Tuesday, August 18, 2009
The fine art of Chess
Yesterday was such a day of emotional extremes, pulled this way and that, I only seem to respond with tears for lubrication when my tectonic plates need to shift yet again. Sometimes they're the little tears that just leak and I can laugh at the same time, and others they're the kind of tears that require some sobbing and "hold me." I had both. Six people in a box is bound to create some tension. Six people in a house where two of them are determined to make changes that the remainder don't see as necessary is smoking next to the fireworks. I was burning sparklers one by one last night, deliberately, calmly, and Michael came in with his torch of "no one talks to my wife that way." and ignited a blaze. My sweet shiny knight on his white horse who doesn't always know that I'm not a damsel, that when it's in word-world I'm still in my element and standing on my own two feet. I love him for that. I was mean to him for the very same reason. I cried and cried and Molly stepped out of herself for a moment and held me while I did. In a brief snap-shot of another marriage it may have looked like a fight. In our marriage it was direct communication that was quickly resolved and mended. This is why I love the marriage I chose, because while feelings may run high there is never fighting per se, and we are never truly cruel or disregard each other's feelings. The bulk of our discontent is that we both agree fully on the problem and have such different styles of communicating it, and the problem is not with the way we are with each other, it's with others in our home and the way they share our space. Together, we are an iron hand in a velvet glove, and I am the glove. The often tear-soaked glove who wants a turn to speak without being steam-rolled by a big angry man with the same agenda as my own. I know it seems the same but the last two letters on the welcome mat are not really ME.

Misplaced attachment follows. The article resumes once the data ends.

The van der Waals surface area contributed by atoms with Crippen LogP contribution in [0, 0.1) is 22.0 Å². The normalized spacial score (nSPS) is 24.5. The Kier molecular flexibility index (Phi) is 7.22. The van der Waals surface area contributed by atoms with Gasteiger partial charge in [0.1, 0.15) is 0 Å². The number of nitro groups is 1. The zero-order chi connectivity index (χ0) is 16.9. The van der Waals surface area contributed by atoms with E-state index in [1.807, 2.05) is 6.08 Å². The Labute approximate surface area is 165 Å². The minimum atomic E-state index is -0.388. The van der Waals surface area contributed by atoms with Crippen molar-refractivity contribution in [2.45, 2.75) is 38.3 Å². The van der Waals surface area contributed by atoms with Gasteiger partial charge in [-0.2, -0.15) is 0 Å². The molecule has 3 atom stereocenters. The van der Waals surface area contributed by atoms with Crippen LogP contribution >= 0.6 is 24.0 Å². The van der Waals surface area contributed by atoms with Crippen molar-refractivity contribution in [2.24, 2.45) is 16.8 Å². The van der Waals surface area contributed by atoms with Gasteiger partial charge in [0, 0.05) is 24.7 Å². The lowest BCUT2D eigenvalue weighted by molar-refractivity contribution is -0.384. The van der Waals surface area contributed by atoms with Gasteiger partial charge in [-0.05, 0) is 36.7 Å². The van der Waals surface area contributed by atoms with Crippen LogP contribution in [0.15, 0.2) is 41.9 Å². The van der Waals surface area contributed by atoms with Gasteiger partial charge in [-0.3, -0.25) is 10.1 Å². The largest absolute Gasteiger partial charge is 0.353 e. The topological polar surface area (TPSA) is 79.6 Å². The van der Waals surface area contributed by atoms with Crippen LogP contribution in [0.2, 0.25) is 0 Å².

We are both really good at conflict resolution, when we deal with only ourselves. We hardly even have conflict when we are alone. What is the famous movie that I could quote that says "We are not alone."? I don't have the energy to google it. Enough about that though. That was just one element of yesterday, although certainly the most emotional of them.